When Republicans in the General Assembly were attempting to push through their latest raft of abortion restrictions last year—their efforts culminated in a seventy-two-hour waiting period—state Representative Pat McElraft, R-Carteret, made this profoundly stupid comment: "We are multitaskers here in the General Assembly. I am absolutely an advocate for jobs, but we can do lots of the things. And actually, when we can have a few more little taxpayers born, why not?"
Ah yes, a few more little taxpayers. Why not?
Actually, Pat, there are so many reasons. For the first time in decades, for instance, North Carolina is among the worst states in the nation not only for the little taxpayers but for most of their mothers and fathers, too. That's due mostly to the laws that have come out of McElraft's ultraconservative General Assembly.
Sure, they hate abortion, but it goes deeper. For some conservatives, sex is a means to an end: procreation, in the context of (heterosexual) marriage. That's it. They display active hostility toward all of the other reasons people have for humping each other.
But if sex is for spawning and every little taxpayer-fetus is precious, wouldn't it follow that our lawmakers would be bending over backward (definitely not bending over forward, as butt play is obviously verboten) to give children and families the highest possible quality of life, especially poor women? Why are they doing the opposite?
Forty-two percent of all abortions in this country are performed on women who fall below the federal poverty line, according to the Guttmacher Institute. Last week, I discussed this divide with Leah Josephson, who chairs the board of the Carolina Abortion Fund, a Durham nonprofit that provides financial assistance to low-income women who have chosen abortion. The fund, founded in 2011, has "a strong reproductive justice focus," she says, which is "different from a reproductive-rights-and-health focus."
Reproductive justice means fighting against regressive legislation that makes getting an abortion in North Carolina more difficult—longer wait times, longer distances to travel, forced ultrasounds, forcing physicians to scare abortion-seekers. For Josephson, it also means being a partner in other justice movements that affect the lives of children and families.
"Like a parent afraid that their child of color might be victimized by police for their race," she explains. "Or these laws in other states that prosecute parents who are facing drug charges. Some of those judgmental restrictions are—philosophically, when thinking about enforcing values and standards as far as what a good parent is—frightening."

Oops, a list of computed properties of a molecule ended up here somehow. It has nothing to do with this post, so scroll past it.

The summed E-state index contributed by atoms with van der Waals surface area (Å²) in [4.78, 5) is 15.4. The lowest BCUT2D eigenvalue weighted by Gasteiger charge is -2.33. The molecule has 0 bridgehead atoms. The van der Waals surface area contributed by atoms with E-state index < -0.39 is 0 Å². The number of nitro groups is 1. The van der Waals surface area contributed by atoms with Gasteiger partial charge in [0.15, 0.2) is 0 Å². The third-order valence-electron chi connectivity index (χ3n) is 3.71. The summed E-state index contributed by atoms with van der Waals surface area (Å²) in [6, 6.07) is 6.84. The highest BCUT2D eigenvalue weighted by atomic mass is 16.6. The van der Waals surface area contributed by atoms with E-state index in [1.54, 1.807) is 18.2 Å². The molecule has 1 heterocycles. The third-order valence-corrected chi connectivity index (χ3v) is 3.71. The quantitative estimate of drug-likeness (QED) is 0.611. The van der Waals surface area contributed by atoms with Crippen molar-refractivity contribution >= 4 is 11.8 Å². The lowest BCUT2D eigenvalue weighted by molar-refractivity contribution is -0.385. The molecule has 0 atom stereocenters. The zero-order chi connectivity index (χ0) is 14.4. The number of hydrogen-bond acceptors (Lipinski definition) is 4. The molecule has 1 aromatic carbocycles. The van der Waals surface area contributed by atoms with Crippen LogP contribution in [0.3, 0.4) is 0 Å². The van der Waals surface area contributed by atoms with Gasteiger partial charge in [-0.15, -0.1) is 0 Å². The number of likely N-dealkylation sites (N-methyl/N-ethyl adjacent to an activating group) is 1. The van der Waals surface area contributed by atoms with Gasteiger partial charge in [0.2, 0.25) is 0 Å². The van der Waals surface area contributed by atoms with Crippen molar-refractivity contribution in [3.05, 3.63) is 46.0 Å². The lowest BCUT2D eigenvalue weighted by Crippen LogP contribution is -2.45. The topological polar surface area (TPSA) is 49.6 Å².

North Carolina offers plenty of examples.
Why would an immigrant family, for example, want to live here when the state erects barriers to enrolling children in school or determining their eligibility for Medicaid? Why would an LGBT couple want their kids to grow up where lawmakers have been overtly hostile to their right to be a family? What is the legislature saying to poor families by drug testing people before they are allowed to receive welfare benefits—which, presumably, help them care for their families? What's it saying when it slashes unemployment benefits following a devastating recession?
The worst thing is what lawmakers have done to education. North Carolina is forty-ninth in the country for teacher-pay increases over the last decade. Per-pupil spending has actually declined since 2008. So what does it say to prospective parents when the legislature is pillaging and resegregating the schools that are, according to the state constitution, meant to provide every child a free, quality education?
That's a pretty big fuck-you to all the little taxpayers-in-waiting.
People will continue to have and raise children in North Carolina, of course. The state has great cities, a temperate climate, and beautiful natural resources (though who knows for how long). Families with the means—and progressive local governments—will pick up the state's slack. Things will probably work out fine for white, educated, working adults like myself. Still, my husband and I have serious reservations about having a kid in a place that's increasingly antagonistic to gays and immigrants and Muslims and the less fortunate and, well, most everyone who's not like us. But it's the other little taxpayers—and the parents who wonder how they'll possibly be able to take care of them—we should be worrying about.
As good as McElraft thinks the legislature may be at multitasking, maybe she and her colleagues should spend more time focusing on how to improve those kids' lives and less time obsessing about my uterus. Then I'll think about giving them a new little taxpayer.
This article appeared in print with the headline "A Sexual War"